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WakeWorld Discussion Board » >> Boats, Accessories & Tow Vehicles Archive » Archive through July 28, 2009 » Starter issue? « Previous Next »
By Kenny (ghostrider_2) on Thursday, July 02, 2009 - 7:40 pm:    Edit Post Delete Post
ok had my batteries checked, good.
checked postive and neg cable for corrosion and tightness, good.
my boat stats but not on the first key turn. It just goes "CLICK", no whinning or anything else. after a few tries is will fire right up. Thinking I should take it off and to Auto zone to bench test it. If it is bad can/should I just rebuild it. Is it not to difficult to rebuild? How much does these Marine Starters go for?

Sanger V215..

By Kenny (ghostrider_2) on Friday, July 03, 2009 - 6:42 pm:    Edit Post Delete Post
By Brandon (yubasanger) on Saturday, July 04, 2009 - 12:59 am:    Edit Post Delete Post
Could just be a solenoid. You can check it in the boat if you have a volt meter. Test the solenoid terminals on the back test for 12v in from battery test the thin trigger wire for key switch then test power out to starter motor when someone turns the key. If these all check out than you have a bad starter motor. Mercury part# 50-863007A1 $190, Sierra 18-6275 $150, both new. Just verify your serial # to these part numbers should be right if your motor was made 2004 or 2005.
By Michael Hunter (mhunter) on Saturday, July 04, 2009 - 6:43 am:    Edit Post Delete Post
More than likely you have bad brushes. Carefully remove the two long bolts on the back of the starter remove the rear plate only look at the brushes or Autozone bench test. Note DO NOT BUY A STARTER FROM AUTO must be a marine starter.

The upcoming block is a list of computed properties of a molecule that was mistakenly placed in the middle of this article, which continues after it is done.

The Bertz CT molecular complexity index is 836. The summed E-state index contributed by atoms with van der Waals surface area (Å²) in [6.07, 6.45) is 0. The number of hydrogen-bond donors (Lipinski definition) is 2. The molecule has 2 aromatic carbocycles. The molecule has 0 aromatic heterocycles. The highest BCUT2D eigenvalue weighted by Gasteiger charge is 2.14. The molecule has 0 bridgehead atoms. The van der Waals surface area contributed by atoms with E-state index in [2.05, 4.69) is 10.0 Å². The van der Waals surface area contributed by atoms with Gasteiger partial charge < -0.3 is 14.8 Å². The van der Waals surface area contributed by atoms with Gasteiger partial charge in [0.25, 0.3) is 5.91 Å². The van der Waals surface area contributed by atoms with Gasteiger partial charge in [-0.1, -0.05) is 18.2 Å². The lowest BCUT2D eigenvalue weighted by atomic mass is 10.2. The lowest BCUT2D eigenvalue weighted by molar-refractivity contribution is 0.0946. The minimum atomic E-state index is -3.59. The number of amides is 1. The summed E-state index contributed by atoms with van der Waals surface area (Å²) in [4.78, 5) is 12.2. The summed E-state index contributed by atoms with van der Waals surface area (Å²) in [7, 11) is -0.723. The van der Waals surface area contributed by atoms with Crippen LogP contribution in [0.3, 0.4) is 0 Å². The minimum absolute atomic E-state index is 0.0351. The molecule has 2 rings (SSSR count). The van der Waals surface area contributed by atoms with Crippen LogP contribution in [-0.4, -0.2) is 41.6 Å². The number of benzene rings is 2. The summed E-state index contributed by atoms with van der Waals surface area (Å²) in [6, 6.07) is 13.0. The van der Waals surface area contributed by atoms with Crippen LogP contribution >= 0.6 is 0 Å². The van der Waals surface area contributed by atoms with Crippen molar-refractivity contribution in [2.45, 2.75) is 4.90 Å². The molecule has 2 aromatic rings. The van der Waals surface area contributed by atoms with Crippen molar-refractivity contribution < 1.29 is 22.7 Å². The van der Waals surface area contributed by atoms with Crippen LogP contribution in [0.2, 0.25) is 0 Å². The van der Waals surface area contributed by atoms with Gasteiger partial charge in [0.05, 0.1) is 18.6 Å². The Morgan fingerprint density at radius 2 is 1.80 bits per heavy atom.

By Dorian lambert (lilsumo) on Saturday, July 04, 2009 - 8:55 am:    Edit Post Delete Post
Sounds like solenoid or your brushes are going bad.
If you have a good shop for rebuilding them, let them test it and if its bad, rebuild it. Its usually a lot cheaper and you will get a lot better quality piece.

By Nacho (denverd1) on Monday, July 06, 2009 - 4:30 am:    Edit Post Delete Post
could be either solenoid or starter. rebuild if starter.
By A-dub (behindtheboat) on Monday, July 06, 2009 - 6:49 am:    Edit Post Delete Post
I buy starters at Auto Zone all the time.

For my particular starter, you put the automotive and marine next to each other, and the marine is painted, which doubles the price

By Kenny (ghostrider_2) on Monday, July 06, 2009 - 9:35 am:    Edit Post Delete Post
Since I can't seem to get my hands on the manual for this engine, does anyone know where the solenoid is?
By Brett Yates (polarbill) on Monday, July 06, 2009 - 9:48 am:    Edit Post Delete Post
Kenny, I just PM'd you but the actual starter solenoid is connected to the starter. It is the small cylinder connected to the starter through the Drive end housing. There is also a starter mag switch somewhere between the ignition circuit or alternator and the starter. I sent you a link to what that looks like.
By Kenny (ghostrider_2) on Monday, July 06, 2009 - 10:14 am:    Edit Post Delete Post